Are you a fan of MCT oil?
This popular supplement has been touted for its ability to provide quick fuel for the body and boost ketosis.
But when it comes to tracking your macros, do you count MCT oil as a fat or a carb?
The answer may surprise you.
In this article, we’ll explore the benefits of MCT oil, how it affects your macros, and how to properly incorporate it into your diet for optimal results.
So sit back, relax, and let’s dive into the world of MCT oil.
Do You Count MCT Oil In Macros?
MCT oil is a type of fat that is metabolized differently than other fats in the body. It is quickly absorbed and used for energy, making it a popular supplement for those following a ketogenic diet or looking for a quick energy boost.
But when it comes to counting macros, the question arises: do you count MCT oil as a fat or a carb?
The answer is that MCT oil should be counted as a fat. One tablespoon of MCT oil contains about 14 grams of fat and 115 calories. It does not contain any carbohydrates or protein.
While MCT oil is not technically a carb, it can still affect your overall macro count if you consume too much of it. It is important to remember that MCT oil is high in calories, so consuming it with abandon and hoping for weight loss is counterproductive.
What Is MCT Oil And How Does It Work?
MCT oil is a supplement that contains medium-chain triglycerides, which are fats found in foods like coconut oil. These fats have a shorter chain length than the long-chain triglycerides found in most other foods, which means they are metabolized differently in the body. MCTs are quickly absorbed and used for energy, making them a popular supplement for those following a ketogenic diet or looking for a quick energy boost.
MCT oil is usually made from coconut or palm kernel oil through a process called fractionation, which separates the MCT from the original oil and concentrates it. MCT oil can be bought as 100% MCT oil or as a mixture of MCT and LCT.
Studies have shown that MCTs can help boost cognitive function in individuals with mild cognitive impairment, mild to moderate Alzheimer’s disease who have the APOE4 gene, and some severe cases of dementia. People with other brain-based issues, including Parkinson’s disease, epilepsy, gliomas, and autism, may also benefit from MCTs.
One tablespoon of MCT oil contains about 14 grams of fat and 115 calories. It should be counted as a fat when tracking macros. However, it is important to remember that MCT oil is high in calories and consuming it with abandon may be counterproductive for weight loss. Further research is needed to determine the effects of MCTs on weight loss.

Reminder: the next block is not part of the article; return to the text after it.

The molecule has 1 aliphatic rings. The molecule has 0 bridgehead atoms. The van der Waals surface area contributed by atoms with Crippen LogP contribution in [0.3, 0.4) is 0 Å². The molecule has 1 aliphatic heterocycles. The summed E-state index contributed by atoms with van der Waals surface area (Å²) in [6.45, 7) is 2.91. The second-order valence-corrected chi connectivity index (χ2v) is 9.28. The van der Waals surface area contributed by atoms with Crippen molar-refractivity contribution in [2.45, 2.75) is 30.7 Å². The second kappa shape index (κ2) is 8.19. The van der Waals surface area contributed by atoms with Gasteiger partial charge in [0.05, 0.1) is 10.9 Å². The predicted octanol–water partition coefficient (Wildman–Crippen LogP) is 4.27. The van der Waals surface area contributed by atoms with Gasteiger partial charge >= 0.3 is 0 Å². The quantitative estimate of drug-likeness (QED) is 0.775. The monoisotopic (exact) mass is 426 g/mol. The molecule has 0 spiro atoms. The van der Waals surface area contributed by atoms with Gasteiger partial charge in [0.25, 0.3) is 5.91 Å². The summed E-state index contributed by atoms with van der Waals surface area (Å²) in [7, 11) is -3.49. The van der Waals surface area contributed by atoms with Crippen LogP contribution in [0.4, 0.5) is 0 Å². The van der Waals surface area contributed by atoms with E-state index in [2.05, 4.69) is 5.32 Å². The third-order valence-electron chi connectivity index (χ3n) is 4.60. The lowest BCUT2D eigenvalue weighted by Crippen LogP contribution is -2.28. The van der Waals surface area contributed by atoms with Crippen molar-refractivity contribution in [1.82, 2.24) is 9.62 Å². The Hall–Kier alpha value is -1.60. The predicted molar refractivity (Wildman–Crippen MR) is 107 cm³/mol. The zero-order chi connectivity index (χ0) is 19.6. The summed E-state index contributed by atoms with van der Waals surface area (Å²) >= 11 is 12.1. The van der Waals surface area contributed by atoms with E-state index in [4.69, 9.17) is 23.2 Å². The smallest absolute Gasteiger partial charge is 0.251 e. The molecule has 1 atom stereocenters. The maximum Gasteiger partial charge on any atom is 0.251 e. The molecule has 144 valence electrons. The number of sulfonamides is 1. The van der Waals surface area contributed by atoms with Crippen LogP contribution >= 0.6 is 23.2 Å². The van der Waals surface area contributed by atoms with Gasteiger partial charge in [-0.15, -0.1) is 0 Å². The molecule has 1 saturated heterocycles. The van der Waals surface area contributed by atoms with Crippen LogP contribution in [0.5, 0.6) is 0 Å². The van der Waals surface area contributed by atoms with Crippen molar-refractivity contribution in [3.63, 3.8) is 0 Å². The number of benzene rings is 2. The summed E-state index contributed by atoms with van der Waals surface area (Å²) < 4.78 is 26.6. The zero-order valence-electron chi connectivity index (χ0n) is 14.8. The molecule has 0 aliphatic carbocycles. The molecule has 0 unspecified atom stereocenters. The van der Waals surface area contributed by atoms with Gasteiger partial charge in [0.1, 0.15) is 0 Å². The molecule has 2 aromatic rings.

The Benefits Of Incorporating MCT Oil Into Your Diet
Incorporating MCT oil into your diet can have several benefits. One of the most significant benefits is weight loss. MCT oil has been shown to increase the release of hormones that promote the feeling of fullness in the body, which can lead to a reduction in overall calorie intake. Studies have also found that MCT oil can reduce body weight and waist circumference, and may even help prevent obesity.
MCT oil can also be beneficial for those following a ketogenic diet. It can be converted into ketones, which are produced from the breakdown of fat when carbohydrate intake is low. This can help you stay in the fat-burning state known as ketosis.
In addition to weight loss and ketosis, MCT oil may also support a healthy gut environment. It can help optimize the growth of good bacteria and support the gut lining, which can improve digestion and overall health.
Counting MCT Oil In Your Macros: Fat Or Carb?
When tracking your macros, it is important to understand how to count MCT oil. While some may argue that MCT oil should not be counted as part of your fat intake for a given meal because it is a “bonus fuel,” it is still a type of fat and should be counted as such.
One tablespoon of MCT oil contains 14 grams of fat and 115 calories. It is important to note that MCT oil is a type of saturated fat and consuming too much of it can increase cholesterol levels. Additionally, while some studies suggest that MCT oil can aid in weight loss, it is not a magic solution and should be consumed in moderation as part of a balanced diet.